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Nascent Entrepreneurs: Gender, Culture, and Perceptions

Harun Şeşen and Mark Pruett
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Harun Şeşen: European University of Lefke, Northern Cyprus
Mark Pruett: University of South Carolina Upstate, U.S.

Journal of Women's Entrepreneurship and Education, 2014, issue 3-4, 1-21

Abstract: We assess gender differences in 1526 nascent entrepreneurs (college students) across four countries to test a model of entrepreneurial intentions incorporating gen-der, culture, and perceptions about entrepreneurship motives and barriers. In contrast to prior research on surviving entrepreneurs, we study people who may be at the very beginning of entrepreneurial careers. The model proves significant—we find support for hypotheses regarding the im-pact of gender, culture, and perceptions of motives and barriers. There are substan¬tial differences between men and women. Culture affects students’ intentions, women have lower levels of entrepreneurial intentions, motives generally have a positive influ¬ence on intentions, barriers have a negative influence, men appear more influenced by mo-tives, and women appear more influenced by barriers. The results in China provide interesting exceptions in the analyses and suggest directions for future research specific to that country. As a whole, the study results suggest directions for future research on entrepreneurial intentions. We also discuss implications of the study for entrepreneurship education.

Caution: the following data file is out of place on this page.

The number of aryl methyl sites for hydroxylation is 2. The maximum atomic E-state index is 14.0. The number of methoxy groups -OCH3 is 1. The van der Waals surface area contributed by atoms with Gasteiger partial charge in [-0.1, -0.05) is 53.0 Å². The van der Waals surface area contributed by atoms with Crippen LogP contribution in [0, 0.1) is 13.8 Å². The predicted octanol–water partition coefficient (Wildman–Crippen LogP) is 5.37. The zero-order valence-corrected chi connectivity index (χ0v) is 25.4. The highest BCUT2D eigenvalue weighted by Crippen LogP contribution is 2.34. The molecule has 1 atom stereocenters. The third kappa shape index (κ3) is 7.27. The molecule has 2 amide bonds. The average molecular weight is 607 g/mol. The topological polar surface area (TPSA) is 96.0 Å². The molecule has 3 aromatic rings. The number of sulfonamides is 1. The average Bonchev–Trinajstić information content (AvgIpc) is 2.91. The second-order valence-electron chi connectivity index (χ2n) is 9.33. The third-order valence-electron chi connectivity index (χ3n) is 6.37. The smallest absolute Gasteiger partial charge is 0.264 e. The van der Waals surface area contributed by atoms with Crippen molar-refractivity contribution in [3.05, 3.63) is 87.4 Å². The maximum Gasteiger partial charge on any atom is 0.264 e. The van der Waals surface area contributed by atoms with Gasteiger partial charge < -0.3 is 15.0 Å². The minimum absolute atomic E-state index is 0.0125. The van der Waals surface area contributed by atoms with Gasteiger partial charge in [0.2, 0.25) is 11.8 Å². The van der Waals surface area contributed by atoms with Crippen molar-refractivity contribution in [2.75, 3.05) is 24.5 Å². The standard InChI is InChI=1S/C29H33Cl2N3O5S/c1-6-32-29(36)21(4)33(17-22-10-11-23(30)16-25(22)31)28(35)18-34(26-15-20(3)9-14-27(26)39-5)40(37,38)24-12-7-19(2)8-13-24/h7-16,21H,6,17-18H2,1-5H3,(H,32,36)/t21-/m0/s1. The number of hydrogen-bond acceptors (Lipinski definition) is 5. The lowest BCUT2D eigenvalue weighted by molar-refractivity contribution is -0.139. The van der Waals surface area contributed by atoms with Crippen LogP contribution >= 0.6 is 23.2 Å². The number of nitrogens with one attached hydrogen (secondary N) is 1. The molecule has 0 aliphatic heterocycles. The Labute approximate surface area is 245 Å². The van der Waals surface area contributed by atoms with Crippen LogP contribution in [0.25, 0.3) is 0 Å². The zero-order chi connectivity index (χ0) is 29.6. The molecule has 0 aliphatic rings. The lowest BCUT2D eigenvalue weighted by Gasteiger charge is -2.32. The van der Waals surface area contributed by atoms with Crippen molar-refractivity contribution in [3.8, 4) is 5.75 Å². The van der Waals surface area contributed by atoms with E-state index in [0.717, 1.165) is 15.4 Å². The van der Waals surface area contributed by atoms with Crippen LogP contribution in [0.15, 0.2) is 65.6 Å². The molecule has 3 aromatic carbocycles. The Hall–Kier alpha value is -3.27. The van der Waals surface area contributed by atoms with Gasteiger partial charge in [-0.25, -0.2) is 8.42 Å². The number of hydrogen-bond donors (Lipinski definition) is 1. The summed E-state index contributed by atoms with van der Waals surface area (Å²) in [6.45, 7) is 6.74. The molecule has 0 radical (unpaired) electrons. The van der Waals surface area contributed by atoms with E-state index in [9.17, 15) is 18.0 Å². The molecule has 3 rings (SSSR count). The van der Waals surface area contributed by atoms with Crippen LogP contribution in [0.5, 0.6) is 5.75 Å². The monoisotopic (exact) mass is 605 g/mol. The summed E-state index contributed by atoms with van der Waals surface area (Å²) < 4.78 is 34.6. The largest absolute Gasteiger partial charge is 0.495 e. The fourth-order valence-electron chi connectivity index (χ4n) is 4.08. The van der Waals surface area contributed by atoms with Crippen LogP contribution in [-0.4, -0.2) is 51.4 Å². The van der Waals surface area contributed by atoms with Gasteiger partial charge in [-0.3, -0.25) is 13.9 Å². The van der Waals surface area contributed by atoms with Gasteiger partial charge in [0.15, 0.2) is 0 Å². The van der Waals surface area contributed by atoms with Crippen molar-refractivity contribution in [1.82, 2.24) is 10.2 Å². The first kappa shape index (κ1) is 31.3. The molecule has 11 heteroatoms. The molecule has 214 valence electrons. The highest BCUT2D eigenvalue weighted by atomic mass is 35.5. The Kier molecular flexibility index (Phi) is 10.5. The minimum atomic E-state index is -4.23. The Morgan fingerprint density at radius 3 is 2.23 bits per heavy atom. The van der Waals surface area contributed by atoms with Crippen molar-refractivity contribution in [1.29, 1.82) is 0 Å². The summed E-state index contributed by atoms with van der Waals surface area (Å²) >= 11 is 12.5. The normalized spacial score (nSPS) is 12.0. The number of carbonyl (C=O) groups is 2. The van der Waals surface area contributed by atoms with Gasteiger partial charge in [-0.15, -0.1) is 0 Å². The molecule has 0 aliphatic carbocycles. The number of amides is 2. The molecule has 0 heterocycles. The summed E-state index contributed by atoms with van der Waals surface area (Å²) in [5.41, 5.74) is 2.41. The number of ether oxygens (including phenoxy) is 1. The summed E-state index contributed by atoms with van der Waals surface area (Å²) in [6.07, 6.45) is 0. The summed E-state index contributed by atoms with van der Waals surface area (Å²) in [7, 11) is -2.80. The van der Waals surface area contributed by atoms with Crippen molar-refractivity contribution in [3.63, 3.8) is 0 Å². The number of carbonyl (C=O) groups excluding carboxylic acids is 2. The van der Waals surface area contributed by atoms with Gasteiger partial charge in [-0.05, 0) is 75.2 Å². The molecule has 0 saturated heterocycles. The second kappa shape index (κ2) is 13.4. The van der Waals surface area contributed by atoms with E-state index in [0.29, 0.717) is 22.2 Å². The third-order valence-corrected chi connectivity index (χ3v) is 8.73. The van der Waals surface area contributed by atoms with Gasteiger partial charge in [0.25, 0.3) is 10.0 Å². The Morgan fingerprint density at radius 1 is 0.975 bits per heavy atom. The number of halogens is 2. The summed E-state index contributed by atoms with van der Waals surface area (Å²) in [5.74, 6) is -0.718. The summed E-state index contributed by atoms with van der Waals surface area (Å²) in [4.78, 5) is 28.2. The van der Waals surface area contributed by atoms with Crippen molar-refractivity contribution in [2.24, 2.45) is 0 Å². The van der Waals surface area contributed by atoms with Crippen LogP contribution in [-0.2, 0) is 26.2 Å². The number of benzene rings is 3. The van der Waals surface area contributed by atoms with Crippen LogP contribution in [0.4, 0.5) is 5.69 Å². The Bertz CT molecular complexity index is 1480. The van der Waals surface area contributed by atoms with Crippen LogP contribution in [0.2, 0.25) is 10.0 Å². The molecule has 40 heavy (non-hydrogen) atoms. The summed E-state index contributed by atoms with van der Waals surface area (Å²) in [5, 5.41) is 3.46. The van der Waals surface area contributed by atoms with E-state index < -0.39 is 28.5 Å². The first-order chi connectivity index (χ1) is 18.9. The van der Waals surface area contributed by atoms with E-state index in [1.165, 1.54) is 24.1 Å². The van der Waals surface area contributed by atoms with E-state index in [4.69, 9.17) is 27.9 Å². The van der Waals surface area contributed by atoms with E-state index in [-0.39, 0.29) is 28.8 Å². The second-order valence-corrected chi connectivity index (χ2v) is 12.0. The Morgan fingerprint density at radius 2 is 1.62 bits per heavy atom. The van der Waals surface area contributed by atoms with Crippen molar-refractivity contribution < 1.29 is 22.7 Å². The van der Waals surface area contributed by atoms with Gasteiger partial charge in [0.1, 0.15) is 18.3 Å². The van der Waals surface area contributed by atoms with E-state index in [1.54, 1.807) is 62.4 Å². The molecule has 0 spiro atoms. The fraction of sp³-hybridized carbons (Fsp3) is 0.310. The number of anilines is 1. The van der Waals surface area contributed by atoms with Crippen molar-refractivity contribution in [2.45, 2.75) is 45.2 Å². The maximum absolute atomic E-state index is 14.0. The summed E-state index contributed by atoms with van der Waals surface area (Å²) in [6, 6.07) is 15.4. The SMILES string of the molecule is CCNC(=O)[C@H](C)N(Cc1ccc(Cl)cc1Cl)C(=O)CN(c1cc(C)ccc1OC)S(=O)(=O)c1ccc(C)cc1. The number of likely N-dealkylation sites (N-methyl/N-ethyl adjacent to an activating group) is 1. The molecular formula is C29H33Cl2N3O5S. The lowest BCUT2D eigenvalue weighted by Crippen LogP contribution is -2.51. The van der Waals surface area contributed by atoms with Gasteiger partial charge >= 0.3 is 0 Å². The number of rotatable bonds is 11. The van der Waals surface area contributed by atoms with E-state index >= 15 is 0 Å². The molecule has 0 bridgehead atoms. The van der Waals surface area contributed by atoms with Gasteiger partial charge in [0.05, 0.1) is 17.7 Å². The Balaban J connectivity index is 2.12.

Keywords: Gender; culture; students; entrepreneurship; entrepreneurial intentions; entrepreneurship education; motives; barriers (search for similar items in EconPapers)
JEL-codes: L26 I25 (search for similar items in EconPapers)
Date: 2014
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